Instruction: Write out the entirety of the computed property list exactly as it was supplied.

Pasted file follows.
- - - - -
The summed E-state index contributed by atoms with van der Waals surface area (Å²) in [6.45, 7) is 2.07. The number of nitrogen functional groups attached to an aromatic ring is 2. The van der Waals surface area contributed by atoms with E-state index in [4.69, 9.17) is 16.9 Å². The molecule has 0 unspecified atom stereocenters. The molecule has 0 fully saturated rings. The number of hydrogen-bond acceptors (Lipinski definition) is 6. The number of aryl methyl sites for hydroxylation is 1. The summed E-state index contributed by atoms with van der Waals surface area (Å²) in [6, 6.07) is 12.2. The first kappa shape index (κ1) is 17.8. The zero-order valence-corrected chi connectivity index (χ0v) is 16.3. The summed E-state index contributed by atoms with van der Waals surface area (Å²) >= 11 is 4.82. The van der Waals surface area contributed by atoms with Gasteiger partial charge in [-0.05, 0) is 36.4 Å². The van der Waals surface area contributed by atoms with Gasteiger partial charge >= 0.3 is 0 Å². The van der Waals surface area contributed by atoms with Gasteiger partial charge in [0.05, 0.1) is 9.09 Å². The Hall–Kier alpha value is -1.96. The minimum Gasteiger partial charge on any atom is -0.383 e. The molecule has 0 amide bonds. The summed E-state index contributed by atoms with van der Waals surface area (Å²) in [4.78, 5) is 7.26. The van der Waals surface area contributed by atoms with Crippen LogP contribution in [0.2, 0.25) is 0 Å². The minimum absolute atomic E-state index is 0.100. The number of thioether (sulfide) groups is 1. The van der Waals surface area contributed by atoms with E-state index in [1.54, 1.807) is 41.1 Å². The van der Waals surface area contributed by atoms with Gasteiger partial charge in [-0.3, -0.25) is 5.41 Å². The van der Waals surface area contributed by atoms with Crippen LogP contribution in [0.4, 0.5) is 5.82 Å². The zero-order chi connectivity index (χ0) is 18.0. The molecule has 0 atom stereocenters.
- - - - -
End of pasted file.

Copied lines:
The summed E-state index contributed by atoms with van der Waals surface area (Å²) in [6.45, 7) is 2.07. The number of nitrogen functional groups attached to an aromatic ring is 2. The van der Waals surface area contributed by atoms with E-state index in [4.69, 9.17) is 16.9 Å². The molecule has 0 unspecified atom stereocenters. The molecule has 0 fully saturated rings. The number of hydrogen-bond acceptors (Lipinski definition) is 6. The number of aryl methyl sites for hydroxylation is 1. The summed E-state index contributed by atoms with van der Waals surface area (Å²) in [6, 6.07) is 12.2. The first kappa shape index (κ1) is 17.8. The zero-order valence-corrected chi connectivity index (χ0v) is 16.3. The summed E-state index contributed by atoms with van der Waals surface area (Å²) >= 11 is 4.82. The van der Waals surface area contributed by atoms with Gasteiger partial charge in [-0.05, 0) is 36.4 Å². The van der Waals surface area contributed by atoms with Gasteiger partial charge >= 0.3 is 0 Å². The van der Waals surface area contributed by atoms with Gasteiger partial charge in [0.05, 0.1) is 9.09 Å². The Hall–Kier alpha value is -1.96. The minimum Gasteiger partial charge on any atom is -0.383 e. The molecule has 0 amide bonds. The summed E-state index contributed by atoms with van der Waals surface area (Å²) in [4.78, 5) is 7.26. The van der Waals surface area contributed by atoms with Crippen LogP contribution in [0.2, 0.25) is 0 Å². The minimum absolute atomic E-state index is 0.100. The number of thioether (sulfide) groups is 1. The van der Waals surface area contributed by atoms with E-state index in [1.54, 1.807) is 41.1 Å². The van der Waals surface area contributed by atoms with Gasteiger partial charge in [-0.3, -0.25) is 5.41 Å². The van der Waals surface area contributed by atoms with Crippen LogP contribution in [0.4, 0.5) is 5.82 Å². The zero-order chi connectivity index (χ0) is 18.0. The molecule has 0 atom stereocenters.